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Hmm. I found this which seems promising:

Ok. I will try to explain what I am trying to do clearly and in much detail.

I have a small humanoid robot with camera and wifi stick (this is the robot). The robot's wifi stick average wifi transfer rate is 1769KB/s. The robot has 500Mhz CPU and 256MB RAM so it is not enough for any serious computations (moreover there are already couple modules running on the robot for motion, vision, sonar, speech etc).

I have a PC from which I control the robot. I am trying to have the robot walk around the room and see a live stream video of what the robot sees in the PC.

What I already have working. The robot is walking as I want him to do and taking images with the camera. The images are being sent through UDP protocol to the PC where I am receiving them (I have verified this by saving the incoming images on the disk).

The camera returns images which are 640 x 480 px in YUV442 colorspace. I am sending the images with lossy compression (JPEG) because I am trying to get the best possible FPS on the PC. I am doing the compression to JPEG on the robot with PIL library.

My questions:

  1. Could somebody please give me some ideas about how to convert the incoming JPEG images to a live video stream? I understand that I will need some video encoder for that. Which video encoder do you recommend? FFMPEG or something else? I am very new to video streaming so I want to know what is best for this task. I'd prefer to use Python to write this so I would prefer some video encoder or library which has Python API. But I guess if the library has some good command line API it doesn't have to be in Python.

  2. What is the best FPS I could get out from this? Given the 1769KB/s average wifi transfer rate and the dimensions of the images? Should I use different compression than JPEG?

  3. I will be happy to see any code examples. Links to articles explaining how to do this would be fine, too.

Some code samples. Here is how I am sending JPEG images from robot to the PC (shortened simplified snippet). This runs on the robot:

# lots of code here


  while 1:
    image = camProxy.getImageLocal(nameId)
    size = (image[0], image[1])
    data = image[6]
    im = Image.fromstring("YCbCr", size, data)
    s = StringIO.StringIO(), "JPEG")

    UDPSock.sendto(s.getvalue(), addr)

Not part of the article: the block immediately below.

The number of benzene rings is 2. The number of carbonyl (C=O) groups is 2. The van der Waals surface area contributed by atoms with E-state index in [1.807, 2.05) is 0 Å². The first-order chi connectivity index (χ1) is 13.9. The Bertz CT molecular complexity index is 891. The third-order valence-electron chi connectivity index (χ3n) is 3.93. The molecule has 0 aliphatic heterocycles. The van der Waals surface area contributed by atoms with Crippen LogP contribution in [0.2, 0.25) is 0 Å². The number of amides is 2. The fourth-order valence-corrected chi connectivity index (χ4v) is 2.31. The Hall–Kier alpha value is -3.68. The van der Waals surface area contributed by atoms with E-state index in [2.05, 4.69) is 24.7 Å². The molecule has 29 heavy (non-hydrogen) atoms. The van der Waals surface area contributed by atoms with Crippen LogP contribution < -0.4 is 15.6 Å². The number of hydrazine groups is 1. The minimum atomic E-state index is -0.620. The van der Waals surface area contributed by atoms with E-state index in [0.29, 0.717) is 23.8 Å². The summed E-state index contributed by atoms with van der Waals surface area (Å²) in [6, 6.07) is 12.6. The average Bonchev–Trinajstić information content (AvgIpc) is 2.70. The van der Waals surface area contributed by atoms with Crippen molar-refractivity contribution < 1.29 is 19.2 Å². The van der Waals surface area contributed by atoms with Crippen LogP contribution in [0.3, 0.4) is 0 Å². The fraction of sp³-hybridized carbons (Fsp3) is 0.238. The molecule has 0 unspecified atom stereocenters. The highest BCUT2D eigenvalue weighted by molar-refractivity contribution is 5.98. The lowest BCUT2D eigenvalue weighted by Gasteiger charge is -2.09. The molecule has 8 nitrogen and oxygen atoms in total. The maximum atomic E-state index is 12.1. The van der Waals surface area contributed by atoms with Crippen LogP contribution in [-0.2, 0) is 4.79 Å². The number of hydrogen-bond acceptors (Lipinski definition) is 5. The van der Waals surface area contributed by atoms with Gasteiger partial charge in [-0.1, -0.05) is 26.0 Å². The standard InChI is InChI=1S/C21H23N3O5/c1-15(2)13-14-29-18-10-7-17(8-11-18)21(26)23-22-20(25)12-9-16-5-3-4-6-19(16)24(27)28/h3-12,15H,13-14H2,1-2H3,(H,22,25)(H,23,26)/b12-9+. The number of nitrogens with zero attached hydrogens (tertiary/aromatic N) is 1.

# lots of code here

Here is how I am receiving the images on the PC. This runs on the PC:

  # lots of code here

  UDPSock = socket(AF_INET,SOCK_DGRAM)

  while 1:
    data, addr = UDPSock.recvfrom(buf)
    # here I need to create a stream from the data
    # which contains JPEG image


  # lots of code here
share|improve this question
The camera itself isn't returning JPEG, there is a video stream in some codec there already encoded. There must be other code that pulls a single frame from that stream, yes? If so, then could you focus on getting the raw stream from the camera and sending that over? I suspect you will have more than enough bandwidth. – Brad Oct 27 '10 at 17:06
@Brad The camera returns raw binary images without any compression. If I convert them to JPEG, they are much much smaller. That saves bandwidth, no? – Richard Knop Oct 27 '10 at 17:18
@Brad This is an example raw output from the camera without any compression/change by me: – Richard Knop Oct 27 '10 at 17:19
Ah, if you are getting straight up raw images, and not a video stream, then yes you will save a lot of bandwidth by sending JPEG. However, you can save much much more bandwidth by sending a video stream, which leads back to your question. Sorry, I don't know of a way to implement a codec in Python. – Brad Oct 27 '10 at 18:32
+1 for robots with cameras. – Seth Oct 28 '10 at 4:40

2 Answers 2

up vote 1 down vote accepted

Checking out your first question. Though the solution here uses a non-streaming set of pictures. It might help. The example uses pyMedia.

Some along the lines of what you want.

If you have a need to edit a binary stream:

share|improve this answer
The pymedia latest release was in 2006 and it looks like it hasn't been maintained for years now. I would stay away from it. I will take a look at other links. – Richard Knop Oct 27 '10 at 18:06

Try pyffmpeg and test each available codec for the best performance. You probably need a very lightweight codec like Smoke or low profile H263 or x264, and you probably need to drop the resolution to 320x240.

You have a trade off between latency of the video encoding and decoding and the bandwidth used, you might find dropping down to 160x120 with raw packets for a quick scene analysis and only periodically transmitting a full frame. You could also mix a raw, low latency, low resolution, high update feed with a high compressed, high latency, high resolution, low update feed.

share|improve this answer

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